Jeans: From Genoa to Glamor

Denim has been used for making clothes for over 350 years but it has only been in the last 50 years that they have enjoyed widespread popularity. Blue jeans, as we know them today, were invented in 1871. Soon after, Jacob Davis and Levi Strauss would patent their rivet-reinforced work pants. It would be nearly 100 years before jeans found their way from workers’ wardrobes to pop culture and ubiquity. Today you can find people wearing blue jeans in nearly every country.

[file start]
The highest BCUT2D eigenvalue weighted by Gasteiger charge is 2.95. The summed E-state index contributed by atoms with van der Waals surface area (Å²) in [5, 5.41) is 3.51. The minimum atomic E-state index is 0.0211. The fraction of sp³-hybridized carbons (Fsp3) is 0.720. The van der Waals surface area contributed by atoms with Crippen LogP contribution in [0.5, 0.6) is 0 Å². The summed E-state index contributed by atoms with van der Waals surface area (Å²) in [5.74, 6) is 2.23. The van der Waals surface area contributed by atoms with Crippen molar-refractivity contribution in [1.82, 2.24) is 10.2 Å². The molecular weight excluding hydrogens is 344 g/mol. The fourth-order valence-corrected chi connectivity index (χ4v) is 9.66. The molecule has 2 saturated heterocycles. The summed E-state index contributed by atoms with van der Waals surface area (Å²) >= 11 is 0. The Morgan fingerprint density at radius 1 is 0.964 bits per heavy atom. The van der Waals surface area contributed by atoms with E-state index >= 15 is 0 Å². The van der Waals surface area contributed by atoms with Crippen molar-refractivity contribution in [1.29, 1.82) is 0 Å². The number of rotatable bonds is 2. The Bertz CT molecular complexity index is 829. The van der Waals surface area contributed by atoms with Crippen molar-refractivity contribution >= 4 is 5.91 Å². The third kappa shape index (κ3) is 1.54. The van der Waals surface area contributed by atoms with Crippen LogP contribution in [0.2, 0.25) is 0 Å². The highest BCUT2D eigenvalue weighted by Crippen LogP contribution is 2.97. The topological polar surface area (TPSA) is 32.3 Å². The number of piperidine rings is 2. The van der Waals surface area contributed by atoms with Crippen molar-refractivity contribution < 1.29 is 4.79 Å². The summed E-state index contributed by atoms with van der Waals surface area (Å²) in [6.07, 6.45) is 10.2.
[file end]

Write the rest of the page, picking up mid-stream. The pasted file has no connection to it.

Part of the secret to their popularity lies in the particular way that denim is made. The indigo dye – whether synthetic or organic – is only applied to the warp threads of the twill weave. Further, the dye is only applied to the surface of the cotton threads, leaving an inner core of white cotton. As the jeans age and flex and stretch, some of that indigo dye is lost causing the blue of the jeans to fade. This fade is unique to each pair of jeans and is influenced by how they are worn and what we do in them, making each pair as individual as the wearer.

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